“Hold Fast to the Truth You Have Been Given…”
In Renaissance times, it was not unusual for sailors, and especially pirates, to have that exact phrase, “Hold Fast” tattooed on their hands. Surprise! I have no idea what the word(s) for it in the “original Greek” are, (don’t you love people who can say that and know what they are talking about? I really do admire such people!) Never mind asking me what it is in Russian or Serbian. But here it is in olde Englysh: (smile!)
23Let us hold fast the profession of our faith without wavering; (for he is faithful that promised;)
What does it mean to “hold fast”? In plain, every day English I think it is safe to say that it means, to “batten down the hatches”, “lash down everything that’s not nailed down”, to secure ourselves and our loved ones, firmly in the Church, by hand-cuffing ourselves to the icon stands if necessary, when times of trouble arise. (Don’t think I won’t do it! )
Those times have come for me. They have finally come. I won’t bore anyone with the petty details but suffice to say: My faith is weak, imperfect and thoroughly objectionable on it’s own. If I died tonight (“Now I lay me down to sleep…”) I doubt I would be able to sputter an answer to the Lord’s questioning. My “faith” such as it is, would never survive His scrutiny.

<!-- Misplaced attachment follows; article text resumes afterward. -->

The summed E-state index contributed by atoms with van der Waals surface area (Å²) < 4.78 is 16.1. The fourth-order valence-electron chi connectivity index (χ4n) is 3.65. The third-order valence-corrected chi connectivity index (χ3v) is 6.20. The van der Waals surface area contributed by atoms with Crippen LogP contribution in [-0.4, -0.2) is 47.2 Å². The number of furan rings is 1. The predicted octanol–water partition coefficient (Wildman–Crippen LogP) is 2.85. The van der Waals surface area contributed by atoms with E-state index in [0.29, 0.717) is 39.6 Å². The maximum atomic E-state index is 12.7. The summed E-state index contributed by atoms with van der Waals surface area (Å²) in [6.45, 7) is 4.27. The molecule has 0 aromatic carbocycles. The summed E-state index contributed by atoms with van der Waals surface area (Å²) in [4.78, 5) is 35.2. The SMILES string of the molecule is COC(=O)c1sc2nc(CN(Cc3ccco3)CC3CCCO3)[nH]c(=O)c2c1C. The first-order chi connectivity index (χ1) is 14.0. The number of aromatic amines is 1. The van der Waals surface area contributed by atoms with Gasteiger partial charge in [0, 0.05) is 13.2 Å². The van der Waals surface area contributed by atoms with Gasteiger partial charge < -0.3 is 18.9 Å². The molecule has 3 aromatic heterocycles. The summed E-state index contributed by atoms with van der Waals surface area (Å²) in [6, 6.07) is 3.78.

And so I pray, “O, Lord, HELP MY UNBELIEF!”
Lord, Jesus Christ, Son of God, have mercy on me a sinner!
Without him, there is no hope of escaping death. There is no hope of escaping my condemnation of myself. There is no hope of escaping my accuser who is far more powerful, and far more intelligent, than I am. (He probably speaks in the “original Greek.”)
But how exactly do we “hold fast”? When we come to baptism, no one gives you a manual (except for the elegantly wrapped Orthodox Study Bible which we are told, we cannot understand without an interpreter, which is why we are getting baptized in the first place.) No one ever really “teaches” anyone how to “hold fast” and no one can really learn it from a book. It is done by doing. Even when we don’t feel like it. When we don’t think we have it in us. When we think “All is lost!” and we turn to our prayer books, frantically searching for the “right” prayer.
In the end, the final analysis, I can never hope to make it to heaven, if Orthodoxy is all about the cannons of the Church laws, and the sayings of St. So-And-So who has never been translated into English, but is only available in the “original Greek”.
Thank you Lord, for your mercy! Thank you Lord, for your salvation! We, the unwashed, hold fast to your Promise!
O, Lord, Jesus Christ, Son of God, have mercy upon me, a sinner! Remember me, O Lord, in Thy Kingdom!!!
Here are three crosses. Which one is yours? Which one is mine? I don’t know.
He will have to choose for me.